Change is on the horizon for the NBA draft lottery, and we have the Philadelphia 76ers to thank.
Actually, we owe our gratitude (or rancor, depending on your perspective) not so much to what the Sixers have done over the past two seasons, but to their honesty about how they've done it.
Philly has maximized the current incentive structure in the NBA—you know, the one that rewards winners of a race to the bottom with a great shot at the No. 1 overall selection.
If the organization hadn't been so forthright about tanking as part of its long-term rebuilding plan, it's hard to imagine lottery reform becoming such a hot topic.
Per Brian Windhorst of ESPN.com, the Sixers aren't happy about what's coming:
The rough draft of this plan was met with opposition by 76ers management, which is in the midst of a multiseason rebuilding project that is dependent on a high pick next year. The 76ers, sources said, are hoping to get the NBA to delay the plan's implementation for at least a year because it would act as a de facto punishment while just playing by the rules that have been in place.
The NBA is sending a couple of messages here, the first of which is that it no longer wants teams to aggressively pursue the absolute worst record in the league. The second is that it prefers the old-school brand of duplicitous tanking—disguised and described as rebuilding—to the Sixers' unabashed, "we're gunning for the top pick, and we're cool with it" approach.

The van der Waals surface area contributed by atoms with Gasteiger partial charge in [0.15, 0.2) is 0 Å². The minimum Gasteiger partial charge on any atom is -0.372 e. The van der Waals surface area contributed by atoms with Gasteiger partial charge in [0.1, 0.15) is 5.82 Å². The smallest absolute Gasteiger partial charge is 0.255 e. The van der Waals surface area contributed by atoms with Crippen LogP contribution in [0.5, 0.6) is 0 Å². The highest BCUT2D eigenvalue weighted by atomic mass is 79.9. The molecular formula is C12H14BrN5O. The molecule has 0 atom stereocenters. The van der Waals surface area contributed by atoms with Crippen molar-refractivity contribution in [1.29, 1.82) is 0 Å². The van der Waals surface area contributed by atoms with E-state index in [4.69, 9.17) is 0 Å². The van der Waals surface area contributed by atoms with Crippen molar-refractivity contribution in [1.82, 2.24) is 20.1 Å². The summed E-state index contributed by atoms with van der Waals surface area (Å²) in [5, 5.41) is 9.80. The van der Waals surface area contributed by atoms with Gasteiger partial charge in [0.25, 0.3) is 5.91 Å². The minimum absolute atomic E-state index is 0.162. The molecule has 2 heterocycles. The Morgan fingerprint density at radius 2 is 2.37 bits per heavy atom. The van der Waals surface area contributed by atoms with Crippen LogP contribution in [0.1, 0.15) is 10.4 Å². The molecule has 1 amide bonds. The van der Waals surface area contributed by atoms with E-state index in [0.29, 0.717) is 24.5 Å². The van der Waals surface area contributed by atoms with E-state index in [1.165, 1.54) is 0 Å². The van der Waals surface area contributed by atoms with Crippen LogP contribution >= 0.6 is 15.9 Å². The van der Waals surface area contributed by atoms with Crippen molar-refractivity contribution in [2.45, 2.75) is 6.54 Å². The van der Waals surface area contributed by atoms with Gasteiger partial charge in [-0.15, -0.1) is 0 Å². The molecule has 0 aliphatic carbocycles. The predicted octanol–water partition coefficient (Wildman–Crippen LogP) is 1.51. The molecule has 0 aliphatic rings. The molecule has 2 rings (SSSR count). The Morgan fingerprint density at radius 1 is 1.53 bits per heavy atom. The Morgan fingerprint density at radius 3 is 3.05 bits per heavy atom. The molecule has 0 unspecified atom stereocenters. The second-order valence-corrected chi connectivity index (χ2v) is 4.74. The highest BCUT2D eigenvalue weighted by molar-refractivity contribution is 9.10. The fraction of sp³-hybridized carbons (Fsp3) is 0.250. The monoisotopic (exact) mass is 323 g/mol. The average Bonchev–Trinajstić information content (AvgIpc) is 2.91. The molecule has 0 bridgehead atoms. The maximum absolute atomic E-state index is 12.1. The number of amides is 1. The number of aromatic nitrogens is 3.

Per Grantland's Zach Lowe, the league's latest proposal would "squeeze the lottery odds at either extreme toward a more balanced system in which all 14 teams have a relatively similar chance at the No. 1 pick."
The upshot is that the team with the worst overall record would go from having a 25 percent chance at the top selection to an 11 percent chance, odds shared by the teams finishing with the second-, third- and fourth-worst records.
This isn't a perfect fix, and it could incentivize other, more troubling forms of tanking. In addition, it would punish the Sixers for playing by the rules. In legal terms, Philly has detrimentally relied on the system in place.
The league is dead set on eliminating tanking, though, particularly the kind Philly has engaged in recently. But maybe there are other ways to achieve that end.